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Improving Unexpected SAE Reporting to IND Investigators

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This project was initiated in 2009, prior to the FDA’s issuance of the new premarketing safety rule on September 29, 2010 (effective September 28, 2011).  The CTTI project focused on sponsors’ reporting of individual expedited case reports to investigators in multicenter trials.  Investigators have reported receiving large numbers of individual expedited case reports, including reports arising from studies in which the investigators are not participating but which involved the same investigational product.  Frequently, the expedited reports of serious adverse event (SAEs) arise from blinded studies, and the investigators are not told whether the patient had received placebo or a standard comparator rather than the experimental agent. Interpretation of such expedited reports is challenging because the investigators have no empirical base from which to place the SAE in context: they do not know the numerators and denominators to deduce whether the event is related to the experimental treatment; they do not know the details of the protocol for the trials in which they are not participating; and they do not even know whether a given event occurred in a subject actually receiving the experimental treatment.

This CTTI project sought to provide empirical evidence about the system for reporting expedited SAE information to investigators conducting research under an IND and to consider potential modifications that would more efficiently communicate useful information to investigators to enable optimal care of study participants.  The issuance of the new premarketing safety rule makes this study a useful benchmark of the system in place just prior to the new rule.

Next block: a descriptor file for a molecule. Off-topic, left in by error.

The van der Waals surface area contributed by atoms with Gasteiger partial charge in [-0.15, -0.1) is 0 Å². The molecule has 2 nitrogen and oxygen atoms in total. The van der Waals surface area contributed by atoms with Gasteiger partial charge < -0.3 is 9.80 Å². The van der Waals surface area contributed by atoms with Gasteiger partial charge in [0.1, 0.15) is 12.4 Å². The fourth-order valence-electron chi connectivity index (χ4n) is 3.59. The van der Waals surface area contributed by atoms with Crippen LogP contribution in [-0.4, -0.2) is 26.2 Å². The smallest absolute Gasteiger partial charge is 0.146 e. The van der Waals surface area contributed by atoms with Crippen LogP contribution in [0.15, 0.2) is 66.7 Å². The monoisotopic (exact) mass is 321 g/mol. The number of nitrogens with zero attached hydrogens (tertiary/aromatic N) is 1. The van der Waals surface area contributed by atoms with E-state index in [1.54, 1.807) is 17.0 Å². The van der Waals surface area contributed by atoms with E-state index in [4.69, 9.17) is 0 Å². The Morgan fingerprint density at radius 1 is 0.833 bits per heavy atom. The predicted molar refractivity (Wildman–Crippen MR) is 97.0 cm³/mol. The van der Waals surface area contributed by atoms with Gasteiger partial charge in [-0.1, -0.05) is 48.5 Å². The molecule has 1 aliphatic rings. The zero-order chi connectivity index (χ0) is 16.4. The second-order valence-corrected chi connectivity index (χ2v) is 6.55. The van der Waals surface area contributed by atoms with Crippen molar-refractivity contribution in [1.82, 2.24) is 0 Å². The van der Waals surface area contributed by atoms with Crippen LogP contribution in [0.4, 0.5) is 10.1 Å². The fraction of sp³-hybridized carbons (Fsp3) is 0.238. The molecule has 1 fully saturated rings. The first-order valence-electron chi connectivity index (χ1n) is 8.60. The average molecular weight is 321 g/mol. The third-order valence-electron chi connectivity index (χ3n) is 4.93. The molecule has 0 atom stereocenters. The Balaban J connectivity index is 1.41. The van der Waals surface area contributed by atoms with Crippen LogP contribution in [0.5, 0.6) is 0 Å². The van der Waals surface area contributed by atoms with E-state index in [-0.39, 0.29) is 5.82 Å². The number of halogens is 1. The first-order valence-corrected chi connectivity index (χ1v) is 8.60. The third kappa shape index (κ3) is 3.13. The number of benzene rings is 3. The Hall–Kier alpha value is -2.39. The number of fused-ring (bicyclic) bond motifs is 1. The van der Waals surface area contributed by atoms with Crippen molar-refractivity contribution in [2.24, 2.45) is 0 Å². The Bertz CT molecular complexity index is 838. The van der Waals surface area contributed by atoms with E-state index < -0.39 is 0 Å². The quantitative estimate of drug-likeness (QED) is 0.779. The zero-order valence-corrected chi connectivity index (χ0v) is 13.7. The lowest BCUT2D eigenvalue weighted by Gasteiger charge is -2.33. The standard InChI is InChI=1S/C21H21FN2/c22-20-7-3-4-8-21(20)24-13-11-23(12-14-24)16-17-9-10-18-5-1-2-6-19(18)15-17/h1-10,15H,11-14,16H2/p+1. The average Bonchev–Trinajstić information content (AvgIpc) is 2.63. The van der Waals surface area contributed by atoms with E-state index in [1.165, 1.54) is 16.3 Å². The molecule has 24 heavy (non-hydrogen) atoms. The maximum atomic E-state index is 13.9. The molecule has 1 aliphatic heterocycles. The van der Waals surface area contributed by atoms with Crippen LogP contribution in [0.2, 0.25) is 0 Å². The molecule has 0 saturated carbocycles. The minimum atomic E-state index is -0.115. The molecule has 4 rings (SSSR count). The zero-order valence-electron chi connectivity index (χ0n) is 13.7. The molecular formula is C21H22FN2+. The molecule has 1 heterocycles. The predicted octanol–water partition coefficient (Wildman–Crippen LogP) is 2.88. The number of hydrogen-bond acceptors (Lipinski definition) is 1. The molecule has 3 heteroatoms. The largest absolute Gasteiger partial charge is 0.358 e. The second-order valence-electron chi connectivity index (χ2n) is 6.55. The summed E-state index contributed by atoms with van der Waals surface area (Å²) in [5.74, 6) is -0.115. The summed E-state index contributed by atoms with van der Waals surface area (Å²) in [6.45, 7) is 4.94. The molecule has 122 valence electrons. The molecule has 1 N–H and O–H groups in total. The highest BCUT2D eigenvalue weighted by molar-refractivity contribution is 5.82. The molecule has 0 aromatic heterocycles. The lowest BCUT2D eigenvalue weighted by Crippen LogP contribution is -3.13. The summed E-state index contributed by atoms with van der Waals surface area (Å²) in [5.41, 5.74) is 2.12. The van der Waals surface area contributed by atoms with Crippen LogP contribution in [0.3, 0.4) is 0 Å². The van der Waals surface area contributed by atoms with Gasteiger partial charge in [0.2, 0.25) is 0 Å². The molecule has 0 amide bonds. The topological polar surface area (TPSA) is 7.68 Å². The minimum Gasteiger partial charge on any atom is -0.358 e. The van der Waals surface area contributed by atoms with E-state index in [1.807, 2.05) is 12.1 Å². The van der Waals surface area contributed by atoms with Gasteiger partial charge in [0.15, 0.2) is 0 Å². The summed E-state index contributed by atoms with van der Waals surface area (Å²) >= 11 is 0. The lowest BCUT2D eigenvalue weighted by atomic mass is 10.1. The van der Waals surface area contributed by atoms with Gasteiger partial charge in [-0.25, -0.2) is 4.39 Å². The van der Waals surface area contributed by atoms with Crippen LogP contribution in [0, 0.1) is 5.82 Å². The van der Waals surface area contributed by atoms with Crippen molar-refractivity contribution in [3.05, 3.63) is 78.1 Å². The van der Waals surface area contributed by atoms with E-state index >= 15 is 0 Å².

Generate empirical evidence about the current U.S. system for reporting unexpected serious adverse events (SAEs) to investigators conducting research under an investigational new drug application (IND), and to consider potential modifications of the current system to more efficiently and effectively inform investigators of these events.


  • Document the current range of practices for safety monitoring and reporting of unexpected SAEs to investigators (Workstream 1)
  • Quantify resources required to manage individual expedited safety reports and assess investigators’ perceptions regarding the value of this information (Workstream 2)
  • Compare current practice of submitting individual SAEs with an alternative approach based on the European Commission's guidance (Workstream 3)
  • Explore patients' expectations for how investigators should monitor and communicate information about product safety during the conduct of a clinical trial, and explore current practice on how safety monitoring efforts are being conveyed to research participants in the informed consent document (Workstream 4)
  • Integrate results of all workstreams and recommend ways to optimize reporting of SAEs to investigators while ensuring human subjects protection (Workstream 5)


Methods and Results

Workstream 1

Workstream 2

Workstream 3

Workstream 4

Workstream 5


CTTI Recommendations

Team Organization

Funding and Other Support

Financial support was provided by the CTTI general project fund and grant U19 FD003800 from the U.S. Food and Drug Administration (FDA). Volunteer time and donated resources were provided by Accurate Clinical Trials Inc., American College of Clinical Pharmacology, Amgen Inc., Bristol-Myers Squibb, Duke Clinical Research Institute, FDA, Genentech, a member of the Roche group, ICON Clinical Research, Pfizer Inc., PharmaNet Development Group Inc., Roche, sanofi-aventis U.S. LLC, Treatment Action Group, and University of Pennsylvania.


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